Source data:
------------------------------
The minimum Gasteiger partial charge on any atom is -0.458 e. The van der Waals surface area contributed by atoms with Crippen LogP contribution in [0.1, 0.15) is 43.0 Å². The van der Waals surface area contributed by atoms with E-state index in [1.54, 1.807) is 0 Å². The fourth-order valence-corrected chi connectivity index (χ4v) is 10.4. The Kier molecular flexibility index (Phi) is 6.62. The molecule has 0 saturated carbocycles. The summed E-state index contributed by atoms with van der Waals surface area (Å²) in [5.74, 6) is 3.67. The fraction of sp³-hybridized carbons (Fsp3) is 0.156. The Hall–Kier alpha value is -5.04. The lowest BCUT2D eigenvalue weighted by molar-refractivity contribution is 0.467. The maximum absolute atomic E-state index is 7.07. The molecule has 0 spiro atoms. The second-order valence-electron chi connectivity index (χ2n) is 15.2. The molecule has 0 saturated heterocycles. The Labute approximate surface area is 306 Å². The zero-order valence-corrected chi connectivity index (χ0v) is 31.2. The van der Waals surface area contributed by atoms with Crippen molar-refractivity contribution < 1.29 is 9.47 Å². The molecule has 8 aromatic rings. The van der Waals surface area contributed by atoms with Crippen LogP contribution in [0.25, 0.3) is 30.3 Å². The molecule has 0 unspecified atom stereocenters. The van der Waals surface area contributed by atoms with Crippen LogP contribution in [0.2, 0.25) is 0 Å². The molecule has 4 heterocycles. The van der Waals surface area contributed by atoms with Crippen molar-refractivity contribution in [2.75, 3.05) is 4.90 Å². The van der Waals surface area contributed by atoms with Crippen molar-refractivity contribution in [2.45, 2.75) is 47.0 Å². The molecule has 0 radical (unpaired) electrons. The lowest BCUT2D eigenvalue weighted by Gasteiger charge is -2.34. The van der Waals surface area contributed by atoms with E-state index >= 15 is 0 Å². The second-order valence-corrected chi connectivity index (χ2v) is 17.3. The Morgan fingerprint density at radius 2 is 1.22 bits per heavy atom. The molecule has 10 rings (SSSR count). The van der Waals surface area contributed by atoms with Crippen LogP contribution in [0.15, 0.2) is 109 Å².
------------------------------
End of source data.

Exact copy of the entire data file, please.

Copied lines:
The minimum Gasteiger partial charge on any atom is -0.458 e. The van der Waals surface area contributed by atoms with Crippen LogP contribution in [0.1, 0.15) is 43.0 Å². The van der Waals surface area contributed by atoms with E-state index in [1.54, 1.807) is 0 Å². The fourth-order valence-corrected chi connectivity index (χ4v) is 10.4. The Kier molecular flexibility index (Phi) is 6.62. The molecule has 0 saturated carbocycles. The summed E-state index contributed by atoms with van der Waals surface area (Å²) in [5.74, 6) is 3.67. The fraction of sp³-hybridized carbons (Fsp3) is 0.156. The Hall–Kier alpha value is -5.04. The lowest BCUT2D eigenvalue weighted by molar-refractivity contribution is 0.467. The maximum absolute atomic E-state index is 7.07. The molecule has 0 spiro atoms. The second-order valence-electron chi connectivity index (χ2n) is 15.2. The molecule has 0 saturated heterocycles. The Labute approximate surface area is 306 Å². The zero-order valence-corrected chi connectivity index (χ0v) is 31.2. The van der Waals surface area contributed by atoms with Crippen molar-refractivity contribution < 1.29 is 9.47 Å². The molecule has 8 aromatic rings. The van der Waals surface area contributed by atoms with Crippen LogP contribution in [0.25, 0.3) is 30.3 Å². The molecule has 0 unspecified atom stereocenters. The van der Waals surface area contributed by atoms with Crippen LogP contribution in [0.2, 0.25) is 0 Å². The molecule has 4 heterocycles. The van der Waals surface area contributed by atoms with Crippen molar-refractivity contribution in [2.75, 3.05) is 4.90 Å². The van der Waals surface area contributed by atoms with Crippen molar-refractivity contribution in [2.45, 2.75) is 47.0 Å². The molecule has 0 radical (unpaired) electrons. The lowest BCUT2D eigenvalue weighted by Gasteiger charge is -2.34. The van der Waals surface area contributed by atoms with E-state index >= 15 is 0 Å². The second-order valence-corrected chi connectivity index (χ2v) is 17.3. The Morgan fingerprint density at radius 2 is 1.22 bits per heavy atom. The molecule has 10 rings (SSSR count). The van der Waals surface area contributed by atoms with Crippen LogP contribution in [0.15, 0.2) is 109 Å².